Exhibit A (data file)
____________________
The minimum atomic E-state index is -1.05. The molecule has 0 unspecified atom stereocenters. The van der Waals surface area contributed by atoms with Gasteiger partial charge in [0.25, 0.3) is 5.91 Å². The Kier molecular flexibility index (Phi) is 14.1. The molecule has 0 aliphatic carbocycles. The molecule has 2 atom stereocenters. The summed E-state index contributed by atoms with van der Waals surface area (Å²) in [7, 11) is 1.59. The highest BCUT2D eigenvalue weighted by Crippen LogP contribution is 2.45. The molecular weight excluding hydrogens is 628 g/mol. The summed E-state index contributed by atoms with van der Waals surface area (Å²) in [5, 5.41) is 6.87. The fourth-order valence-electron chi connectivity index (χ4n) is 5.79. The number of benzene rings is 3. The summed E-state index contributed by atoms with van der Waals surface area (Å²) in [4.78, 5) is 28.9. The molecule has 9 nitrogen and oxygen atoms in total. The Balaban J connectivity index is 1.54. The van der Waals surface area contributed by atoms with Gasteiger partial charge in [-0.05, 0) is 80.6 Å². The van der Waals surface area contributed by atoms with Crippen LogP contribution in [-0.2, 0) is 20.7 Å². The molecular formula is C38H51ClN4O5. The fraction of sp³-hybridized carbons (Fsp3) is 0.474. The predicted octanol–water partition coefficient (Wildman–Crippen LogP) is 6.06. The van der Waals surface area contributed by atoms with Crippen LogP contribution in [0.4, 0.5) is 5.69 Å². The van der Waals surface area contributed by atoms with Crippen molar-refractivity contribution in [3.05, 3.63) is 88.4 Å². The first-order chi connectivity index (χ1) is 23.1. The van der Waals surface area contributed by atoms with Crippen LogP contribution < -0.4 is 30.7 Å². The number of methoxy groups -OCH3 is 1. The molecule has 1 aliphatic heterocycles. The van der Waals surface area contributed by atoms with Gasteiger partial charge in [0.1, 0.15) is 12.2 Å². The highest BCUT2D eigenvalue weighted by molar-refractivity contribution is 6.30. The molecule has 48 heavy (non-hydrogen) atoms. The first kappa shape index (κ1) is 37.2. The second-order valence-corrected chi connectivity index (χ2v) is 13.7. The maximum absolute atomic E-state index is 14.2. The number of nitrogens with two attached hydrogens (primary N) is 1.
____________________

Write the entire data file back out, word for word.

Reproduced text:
The minimum atomic E-state index is -1.05. The molecule has 0 unspecified atom stereocenters. The van der Waals surface area contributed by atoms with Gasteiger partial charge in [0.25, 0.3) is 5.91 Å². The Kier molecular flexibility index (Phi) is 14.1. The molecule has 0 aliphatic carbocycles. The molecule has 2 atom stereocenters. The summed E-state index contributed by atoms with van der Waals surface area (Å²) in [7, 11) is 1.59. The highest BCUT2D eigenvalue weighted by Crippen LogP contribution is 2.45. The molecular weight excluding hydrogens is 628 g/mol. The summed E-state index contributed by atoms with van der Waals surface area (Å²) in [5, 5.41) is 6.87. The fourth-order valence-electron chi connectivity index (χ4n) is 5.79. The number of benzene rings is 3. The summed E-state index contributed by atoms with van der Waals surface area (Å²) in [4.78, 5) is 28.9. The molecule has 9 nitrogen and oxygen atoms in total. The Balaban J connectivity index is 1.54. The van der Waals surface area contributed by atoms with Gasteiger partial charge in [-0.05, 0) is 80.6 Å². The van der Waals surface area contributed by atoms with Crippen LogP contribution in [-0.2, 0) is 20.7 Å². The molecular formula is C38H51ClN4O5. The fraction of sp³-hybridized carbons (Fsp3) is 0.474. The predicted octanol–water partition coefficient (Wildman–Crippen LogP) is 6.06. The van der Waals surface area contributed by atoms with Crippen LogP contribution in [0.4, 0.5) is 5.69 Å². The van der Waals surface area contributed by atoms with Crippen molar-refractivity contribution in [3.05, 3.63) is 88.4 Å². The first-order chi connectivity index (χ1) is 23.1. The van der Waals surface area contributed by atoms with Crippen LogP contribution < -0.4 is 30.7 Å². The number of methoxy groups -OCH3 is 1. The molecule has 1 aliphatic heterocycles. The van der Waals surface area contributed by atoms with Gasteiger partial charge in [0.1, 0.15) is 12.2 Å². The highest BCUT2D eigenvalue weighted by molar-refractivity contribution is 6.30. The molecule has 48 heavy (non-hydrogen) atoms. The first kappa shape index (κ1) is 37.2. The second-order valence-corrected chi connectivity index (χ2v) is 13.7. The maximum absolute atomic E-state index is 14.2. The number of nitrogens with two attached hydrogens (primary N) is 1.